THOMAS C. SHACKLETT
Vol. 5, p. 1854
Coming to Oklahoma Territory with his parents when a lad of nine years, the present postmaster of Yukon, Canadian County, has here found ample opportunity for worthy achievement and has proved himself one of the world's productive workers, the while his present official position vouches for the estimate placed upon him in the community in which he maintains his home.
Born in Meade County, Kentucky, on the 5th day of November 1880, Mr. Shacklett is a son of Jesse S. and Susan M. (EASTON) Shacklett. When he was five years old, in 1885, his parents removed from the old Bluegrass state to Southwestern Kansas, and from the latter state they came to Oklahoma in 1889, thus becoming pioneers of the new territory when it was thrown open to settlement. The family home was established in the old town of Frisco, Canadian County, and later removal was made to Yukon, a new village in the same county, where the father conducted a hotel for some time, his death having there occurred in 1910 and his widow still maintaining her home in this now thriving little city, in which her son is postmaster.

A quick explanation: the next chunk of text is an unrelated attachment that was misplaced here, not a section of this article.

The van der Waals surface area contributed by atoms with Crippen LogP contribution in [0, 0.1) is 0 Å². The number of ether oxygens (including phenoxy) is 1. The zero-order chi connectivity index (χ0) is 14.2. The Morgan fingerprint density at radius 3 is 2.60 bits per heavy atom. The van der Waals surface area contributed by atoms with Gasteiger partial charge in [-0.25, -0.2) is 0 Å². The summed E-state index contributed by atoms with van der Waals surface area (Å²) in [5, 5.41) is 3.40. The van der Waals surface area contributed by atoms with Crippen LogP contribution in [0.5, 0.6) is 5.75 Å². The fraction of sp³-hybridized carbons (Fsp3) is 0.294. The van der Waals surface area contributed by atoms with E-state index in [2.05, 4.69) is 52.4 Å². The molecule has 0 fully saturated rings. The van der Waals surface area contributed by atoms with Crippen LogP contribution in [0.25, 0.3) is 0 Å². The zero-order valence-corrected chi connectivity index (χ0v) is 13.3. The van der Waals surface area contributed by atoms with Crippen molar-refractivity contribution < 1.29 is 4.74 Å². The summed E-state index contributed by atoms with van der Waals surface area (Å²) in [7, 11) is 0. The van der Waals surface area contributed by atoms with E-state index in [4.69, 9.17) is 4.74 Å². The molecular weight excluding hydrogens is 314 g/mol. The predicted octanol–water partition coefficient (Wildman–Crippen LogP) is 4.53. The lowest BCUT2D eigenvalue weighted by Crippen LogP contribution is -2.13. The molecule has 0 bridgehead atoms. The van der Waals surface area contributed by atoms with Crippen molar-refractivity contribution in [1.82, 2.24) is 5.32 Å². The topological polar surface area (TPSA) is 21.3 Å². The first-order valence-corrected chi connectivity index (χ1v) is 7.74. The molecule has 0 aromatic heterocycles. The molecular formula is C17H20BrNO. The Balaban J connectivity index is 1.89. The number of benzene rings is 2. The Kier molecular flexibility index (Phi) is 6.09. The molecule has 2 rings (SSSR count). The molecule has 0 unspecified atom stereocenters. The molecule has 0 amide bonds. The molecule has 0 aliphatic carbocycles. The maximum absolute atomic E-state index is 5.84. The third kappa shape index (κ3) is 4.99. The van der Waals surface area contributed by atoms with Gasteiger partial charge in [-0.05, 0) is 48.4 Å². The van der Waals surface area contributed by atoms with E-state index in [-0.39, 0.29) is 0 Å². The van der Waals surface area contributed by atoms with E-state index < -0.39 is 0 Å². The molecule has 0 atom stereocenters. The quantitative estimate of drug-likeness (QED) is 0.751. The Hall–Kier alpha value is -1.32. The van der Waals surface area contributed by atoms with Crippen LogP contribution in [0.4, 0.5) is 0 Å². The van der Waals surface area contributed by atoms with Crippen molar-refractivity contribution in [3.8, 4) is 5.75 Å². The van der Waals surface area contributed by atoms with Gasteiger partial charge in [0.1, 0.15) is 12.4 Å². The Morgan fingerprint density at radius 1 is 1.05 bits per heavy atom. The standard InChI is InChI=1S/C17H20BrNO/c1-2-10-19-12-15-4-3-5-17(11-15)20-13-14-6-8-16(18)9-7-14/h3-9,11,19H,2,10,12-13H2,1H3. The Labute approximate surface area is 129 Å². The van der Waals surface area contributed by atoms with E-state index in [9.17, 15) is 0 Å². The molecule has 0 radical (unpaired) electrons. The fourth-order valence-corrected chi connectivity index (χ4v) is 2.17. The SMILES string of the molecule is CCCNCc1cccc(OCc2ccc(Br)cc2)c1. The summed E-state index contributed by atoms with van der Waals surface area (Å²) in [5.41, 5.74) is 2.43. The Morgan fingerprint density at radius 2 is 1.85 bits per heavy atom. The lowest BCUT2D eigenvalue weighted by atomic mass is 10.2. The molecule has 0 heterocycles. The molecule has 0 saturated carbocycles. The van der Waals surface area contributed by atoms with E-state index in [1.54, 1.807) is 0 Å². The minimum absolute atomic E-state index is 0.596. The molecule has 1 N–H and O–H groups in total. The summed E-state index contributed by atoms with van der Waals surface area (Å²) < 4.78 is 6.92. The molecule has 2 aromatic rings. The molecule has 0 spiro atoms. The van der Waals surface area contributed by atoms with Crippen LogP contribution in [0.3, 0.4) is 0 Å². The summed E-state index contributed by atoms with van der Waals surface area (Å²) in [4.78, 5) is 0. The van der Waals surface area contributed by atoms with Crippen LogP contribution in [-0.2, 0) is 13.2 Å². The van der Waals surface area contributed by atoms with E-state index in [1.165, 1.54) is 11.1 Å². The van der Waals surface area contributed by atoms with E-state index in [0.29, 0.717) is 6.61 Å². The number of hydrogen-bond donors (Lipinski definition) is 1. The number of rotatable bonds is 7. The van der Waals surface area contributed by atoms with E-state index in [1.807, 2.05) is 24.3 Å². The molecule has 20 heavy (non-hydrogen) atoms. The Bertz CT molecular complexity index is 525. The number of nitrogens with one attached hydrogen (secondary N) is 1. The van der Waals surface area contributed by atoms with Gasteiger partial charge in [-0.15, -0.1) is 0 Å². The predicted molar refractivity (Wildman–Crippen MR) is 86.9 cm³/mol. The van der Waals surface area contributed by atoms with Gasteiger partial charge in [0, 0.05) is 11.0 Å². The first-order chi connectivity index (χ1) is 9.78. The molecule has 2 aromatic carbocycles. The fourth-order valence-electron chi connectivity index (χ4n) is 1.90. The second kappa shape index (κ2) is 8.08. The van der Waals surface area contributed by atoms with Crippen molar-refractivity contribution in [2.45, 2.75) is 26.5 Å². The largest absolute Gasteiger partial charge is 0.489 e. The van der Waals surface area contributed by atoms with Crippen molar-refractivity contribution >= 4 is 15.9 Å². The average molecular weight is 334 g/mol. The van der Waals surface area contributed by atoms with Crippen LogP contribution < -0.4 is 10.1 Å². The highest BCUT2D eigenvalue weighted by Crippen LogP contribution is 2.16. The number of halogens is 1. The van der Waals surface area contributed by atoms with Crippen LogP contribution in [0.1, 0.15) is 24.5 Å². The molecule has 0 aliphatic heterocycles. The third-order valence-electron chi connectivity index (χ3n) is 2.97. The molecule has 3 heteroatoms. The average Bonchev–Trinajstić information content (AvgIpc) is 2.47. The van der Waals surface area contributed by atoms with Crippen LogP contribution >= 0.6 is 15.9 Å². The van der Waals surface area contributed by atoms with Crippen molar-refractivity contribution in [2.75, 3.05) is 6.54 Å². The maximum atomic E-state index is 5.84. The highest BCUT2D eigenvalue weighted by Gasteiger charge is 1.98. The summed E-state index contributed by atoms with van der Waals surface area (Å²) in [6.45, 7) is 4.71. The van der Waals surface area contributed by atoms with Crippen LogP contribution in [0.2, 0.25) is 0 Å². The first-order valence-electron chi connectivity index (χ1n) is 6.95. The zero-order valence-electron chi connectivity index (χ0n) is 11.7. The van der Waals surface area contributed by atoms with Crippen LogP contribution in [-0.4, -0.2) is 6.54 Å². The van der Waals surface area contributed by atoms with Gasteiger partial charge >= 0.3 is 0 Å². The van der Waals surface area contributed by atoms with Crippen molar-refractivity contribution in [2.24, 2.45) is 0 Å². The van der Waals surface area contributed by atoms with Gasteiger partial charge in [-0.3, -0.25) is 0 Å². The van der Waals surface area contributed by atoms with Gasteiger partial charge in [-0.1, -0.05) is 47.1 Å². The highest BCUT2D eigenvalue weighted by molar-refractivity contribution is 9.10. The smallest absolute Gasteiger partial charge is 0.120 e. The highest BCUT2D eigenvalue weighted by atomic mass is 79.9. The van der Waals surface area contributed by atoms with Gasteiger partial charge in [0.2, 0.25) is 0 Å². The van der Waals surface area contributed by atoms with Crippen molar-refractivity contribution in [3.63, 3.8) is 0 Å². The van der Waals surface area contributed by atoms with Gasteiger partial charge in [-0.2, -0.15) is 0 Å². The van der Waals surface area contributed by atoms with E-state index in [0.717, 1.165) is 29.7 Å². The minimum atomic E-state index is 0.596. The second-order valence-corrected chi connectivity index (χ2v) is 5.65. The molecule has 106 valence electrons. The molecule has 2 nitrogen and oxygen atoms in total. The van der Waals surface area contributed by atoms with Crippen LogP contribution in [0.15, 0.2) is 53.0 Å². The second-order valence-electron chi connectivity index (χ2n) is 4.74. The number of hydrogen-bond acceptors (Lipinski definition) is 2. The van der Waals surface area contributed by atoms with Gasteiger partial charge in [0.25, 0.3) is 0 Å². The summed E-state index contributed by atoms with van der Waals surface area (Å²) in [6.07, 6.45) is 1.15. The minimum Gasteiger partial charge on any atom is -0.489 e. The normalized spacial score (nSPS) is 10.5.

In earlier years Jesse S. Shacklett devoted his attention to agricultural pursuits, and thus the boyhood days of the postmaster of Yukon were principally compassed by the conditions and influences of the farm, in Kansas and Oklahoma. He made good use of the advantages afforded him in the public schools of Canadian County, within whose borders he has been a resident since he was nine years old, and here he followed various vocations until his appointment to the office of postmaster of Yukon, his commission having been given in April, 1914, and his administration, careful and efficient, having gained to him the approval of the community. In politics, as may be inferred, he is a staunch supporter of the cause of the Democratic Party, and in a fraternal way he is affiliated with the Woodmen of the World.
The maiden name of his wife was Orie MCCOMAS, and they have no children.
SOURCE: Thoburn, Joseph B., A Standard History of Oklahoma, An Authentic Narrative of its Development, 5 v. (Chicago, New York: The American Historical Society, 1916).
Transcribed by Earline Sparks Barger, January 2001.